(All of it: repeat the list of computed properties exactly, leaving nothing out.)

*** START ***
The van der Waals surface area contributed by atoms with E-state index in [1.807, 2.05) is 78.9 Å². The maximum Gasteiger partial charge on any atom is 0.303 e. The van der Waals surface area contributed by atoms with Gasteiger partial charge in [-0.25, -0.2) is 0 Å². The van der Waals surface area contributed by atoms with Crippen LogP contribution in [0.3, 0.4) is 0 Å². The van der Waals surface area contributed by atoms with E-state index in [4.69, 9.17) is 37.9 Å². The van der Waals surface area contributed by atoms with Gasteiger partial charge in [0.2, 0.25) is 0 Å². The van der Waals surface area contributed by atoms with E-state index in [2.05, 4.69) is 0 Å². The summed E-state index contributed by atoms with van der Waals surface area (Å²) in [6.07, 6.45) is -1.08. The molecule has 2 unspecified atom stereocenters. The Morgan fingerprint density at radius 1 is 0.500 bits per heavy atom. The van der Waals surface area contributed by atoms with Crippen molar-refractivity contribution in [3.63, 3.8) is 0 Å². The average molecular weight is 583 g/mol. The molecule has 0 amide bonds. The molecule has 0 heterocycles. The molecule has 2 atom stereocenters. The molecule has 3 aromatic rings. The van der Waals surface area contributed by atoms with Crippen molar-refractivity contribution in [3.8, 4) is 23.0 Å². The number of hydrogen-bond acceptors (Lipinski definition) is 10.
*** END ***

The van der Waals surface area contributed by atoms with E-state index in [1.807, 2.05) is 78.9 Å². The maximum Gasteiger partial charge on any atom is 0.303 e. The van der Waals surface area contributed by atoms with Gasteiger partial charge in [-0.25, -0.2) is 0 Å². The van der Waals surface area contributed by atoms with Crippen LogP contribution in [0.3, 0.4) is 0 Å². The van der Waals surface area contributed by atoms with E-state index in [4.69, 9.17) is 37.9 Å². The van der Waals surface area contributed by atoms with Gasteiger partial charge in [0.2, 0.25) is 0 Å². The van der Waals surface area contributed by atoms with E-state index in [2.05, 4.69) is 0 Å². The summed E-state index contributed by atoms with van der Waals surface area (Å²) in [6.07, 6.45) is -1.08. The molecule has 2 unspecified atom stereocenters. The Morgan fingerprint density at radius 1 is 0.500 bits per heavy atom. The van der Waals surface area contributed by atoms with Crippen molar-refractivity contribution in [3.63, 3.8) is 0 Å². The average molecular weight is 583 g/mol. The molecule has 0 amide bonds. The molecule has 0 heterocycles. The molecule has 2 atom stereocenters. The molecule has 3 aromatic rings. The van der Waals surface area contributed by atoms with Crippen molar-refractivity contribution in [3.8, 4) is 23.0 Å². The number of hydrogen-bond acceptors (Lipinski definition) is 10.